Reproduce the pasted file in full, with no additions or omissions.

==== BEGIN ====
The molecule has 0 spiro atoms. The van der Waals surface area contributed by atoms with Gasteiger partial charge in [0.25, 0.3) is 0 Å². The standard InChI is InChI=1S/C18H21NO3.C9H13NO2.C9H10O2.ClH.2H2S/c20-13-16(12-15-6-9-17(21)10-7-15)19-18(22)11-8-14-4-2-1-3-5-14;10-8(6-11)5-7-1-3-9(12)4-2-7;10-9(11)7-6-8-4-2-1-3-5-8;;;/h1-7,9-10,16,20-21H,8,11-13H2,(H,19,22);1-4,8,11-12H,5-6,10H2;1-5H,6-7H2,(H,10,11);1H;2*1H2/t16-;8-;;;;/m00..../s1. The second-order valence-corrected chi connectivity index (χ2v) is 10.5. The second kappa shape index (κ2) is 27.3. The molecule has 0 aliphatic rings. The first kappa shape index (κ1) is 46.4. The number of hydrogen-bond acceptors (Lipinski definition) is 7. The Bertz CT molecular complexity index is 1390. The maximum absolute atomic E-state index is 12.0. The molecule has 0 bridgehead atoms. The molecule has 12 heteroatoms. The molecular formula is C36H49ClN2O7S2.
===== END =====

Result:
The molecule has 0 spiro atoms. The van der Waals surface area contributed by atoms with Gasteiger partial charge in [0.25, 0.3) is 0 Å². The standard InChI is InChI=1S/C18H21NO3.C9H13NO2.C9H10O2.ClH.2H2S/c20-13-16(12-15-6-9-17(21)10-7-15)19-18(22)11-8-14-4-2-1-3-5-14;10-8(6-11)5-7-1-3-9(12)4-2-7;10-9(11)7-6-8-4-2-1-3-5-8;;;/h1-7,9-10,16,20-21H,8,11-13H2,(H,19,22);1-4,8,11-12H,5-6,10H2;1-5H,6-7H2,(H,10,11);1H;2*1H2/t16-;8-;;;;/m00..../s1. The second-order valence-corrected chi connectivity index (χ2v) is 10.5. The second kappa shape index (κ2) is 27.3. The molecule has 0 aliphatic rings. The first kappa shape index (κ1) is 46.4. The number of hydrogen-bond acceptors (Lipinski definition) is 7. The Bertz CT molecular complexity index is 1390. The maximum absolute atomic E-state index is 12.0. The molecule has 0 bridgehead atoms. The molecule has 12 heteroatoms. The molecular formula is C36H49ClN2O7S2.